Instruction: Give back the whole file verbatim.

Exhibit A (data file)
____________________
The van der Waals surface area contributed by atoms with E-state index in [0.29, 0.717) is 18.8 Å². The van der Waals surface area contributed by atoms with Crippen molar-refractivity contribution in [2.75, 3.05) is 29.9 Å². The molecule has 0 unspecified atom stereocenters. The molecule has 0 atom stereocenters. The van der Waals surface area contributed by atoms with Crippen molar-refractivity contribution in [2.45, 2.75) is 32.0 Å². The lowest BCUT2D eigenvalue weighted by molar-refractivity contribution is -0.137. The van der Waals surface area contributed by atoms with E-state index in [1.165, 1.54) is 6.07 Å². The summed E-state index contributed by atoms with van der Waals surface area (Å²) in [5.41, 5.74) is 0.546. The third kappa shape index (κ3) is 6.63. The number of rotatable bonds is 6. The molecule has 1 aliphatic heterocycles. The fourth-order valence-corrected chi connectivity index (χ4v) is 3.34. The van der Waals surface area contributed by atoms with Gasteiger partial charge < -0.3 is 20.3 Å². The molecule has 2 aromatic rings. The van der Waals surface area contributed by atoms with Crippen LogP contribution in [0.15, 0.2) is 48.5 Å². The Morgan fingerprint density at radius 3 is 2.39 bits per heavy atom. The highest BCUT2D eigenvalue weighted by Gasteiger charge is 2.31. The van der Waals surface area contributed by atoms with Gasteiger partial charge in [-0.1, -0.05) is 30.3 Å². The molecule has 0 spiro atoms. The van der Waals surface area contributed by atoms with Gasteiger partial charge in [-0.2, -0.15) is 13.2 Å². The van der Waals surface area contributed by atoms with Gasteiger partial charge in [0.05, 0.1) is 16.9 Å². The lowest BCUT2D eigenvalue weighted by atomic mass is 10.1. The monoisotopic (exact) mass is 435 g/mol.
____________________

The van der Waals surface area contributed by atoms with E-state index in [0.29, 0.717) is 18.8 Å². The van der Waals surface area contributed by atoms with Crippen molar-refractivity contribution in [2.75, 3.05) is 29.9 Å². The molecule has 0 unspecified atom stereocenters. The molecule has 0 atom stereocenters. The van der Waals surface area contributed by atoms with Crippen molar-refractivity contribution in [2.45, 2.75) is 32.0 Å². The lowest BCUT2D eigenvalue weighted by molar-refractivity contribution is -0.137. The van der Waals surface area contributed by atoms with E-state index in [1.165, 1.54) is 6.07 Å². The summed E-state index contributed by atoms with van der Waals surface area (Å²) in [5.41, 5.74) is 0.546. The third kappa shape index (κ3) is 6.63. The number of rotatable bonds is 6. The molecule has 1 aliphatic heterocycles. The fourth-order valence-corrected chi connectivity index (χ4v) is 3.34. The van der Waals surface area contributed by atoms with Gasteiger partial charge < -0.3 is 20.3 Å². The molecule has 2 aromatic rings. The van der Waals surface area contributed by atoms with Crippen LogP contribution in [0.15, 0.2) is 48.5 Å². The Morgan fingerprint density at radius 3 is 2.39 bits per heavy atom. The highest BCUT2D eigenvalue weighted by Gasteiger charge is 2.31. The van der Waals surface area contributed by atoms with Gasteiger partial charge in [-0.1, -0.05) is 30.3 Å². The molecule has 0 spiro atoms. The van der Waals surface area contributed by atoms with Gasteiger partial charge in [-0.2, -0.15) is 13.2 Å². The van der Waals surface area contributed by atoms with Gasteiger partial charge in [0.05, 0.1) is 16.9 Å². The lowest BCUT2D eigenvalue weighted by atomic mass is 10.1. The monoisotopic (exact) mass is 435 g/mol.